But it is "Heaven and Earth" which most successfully unites Bul's aesthetic and conceptual strengths. Rising out of the mirrored floor on an island of white tile, a similarly tiled rectangular platform is hollowed out into bathtub-shaped basin. The tiles are systematically cracked, and where pieces of the smashed porcelain have broken off, gray plaster tinted with ground color pigments shows through. The basin, rimmed by a miniature white mountain range, is filled with what initially looks to be solid black lacquer – yet it turns out to be liquid, and the source of an intense ammoniac smell.

With "Heaven and Earth," Bul cleanly executes a simple, yet effective, equation connecting two characteristic components of her work: a sense of disquietude, and an evident attention to aesthetics. Here, the tiny touches which explicitly signal her aesthetic conscientiousness are also the most menacing. The ground pigments visually vary the otherwise pristine white tiles – yet they are also traces of destruction, wounds inflicted on a landscape. The liquid ink mixture, whose scent may prompt questions about what "ingredients" are appropriate to an artwork, also takes on the more threatening role of something familiar which is not quite as it should be.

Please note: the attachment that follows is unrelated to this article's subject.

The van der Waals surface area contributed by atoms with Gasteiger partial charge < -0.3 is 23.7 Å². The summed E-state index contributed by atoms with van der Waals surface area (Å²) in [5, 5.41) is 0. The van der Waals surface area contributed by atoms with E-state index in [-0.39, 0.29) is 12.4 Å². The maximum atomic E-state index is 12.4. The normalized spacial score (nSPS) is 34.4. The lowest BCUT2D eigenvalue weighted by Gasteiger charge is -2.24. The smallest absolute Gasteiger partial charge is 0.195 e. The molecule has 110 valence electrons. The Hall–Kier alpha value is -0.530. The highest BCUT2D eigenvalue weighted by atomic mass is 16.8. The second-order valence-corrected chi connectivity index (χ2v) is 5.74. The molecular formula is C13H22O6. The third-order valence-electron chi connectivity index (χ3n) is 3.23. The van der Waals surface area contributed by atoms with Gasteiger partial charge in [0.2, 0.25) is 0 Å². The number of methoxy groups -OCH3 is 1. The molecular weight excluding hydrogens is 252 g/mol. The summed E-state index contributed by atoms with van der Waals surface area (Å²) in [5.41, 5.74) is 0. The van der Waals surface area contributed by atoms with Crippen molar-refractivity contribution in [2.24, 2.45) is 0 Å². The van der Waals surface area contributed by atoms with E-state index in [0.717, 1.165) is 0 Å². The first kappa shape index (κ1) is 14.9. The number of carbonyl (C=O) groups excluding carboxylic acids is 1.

Lee Bul, Weep Into Stones from Mon Grand Récit
 courtesy the 10th Istanbul Biennial

In Istanbul, "Mon Grand Récit" was situated amongst the burnished silver panels, polished stone walls, and deep green marble floors of Istanbul Cultural Center, and Bul's artwork and its surroundings conferred a subtle luminosity on each other. The Fondation Cartier presents flashier tableaux. Yet Bul's installations, which risk disappearing into open space, and whose delicacy (verging on preciousness) could lead to quick dismissal, retain a conceptual weightiness that anchors them anew.

http://fondation.cartier.com/

Sarah Neel Smith


Sarah Neel Smith is a writer in Paris.
sarah.neel.smith@gmail.com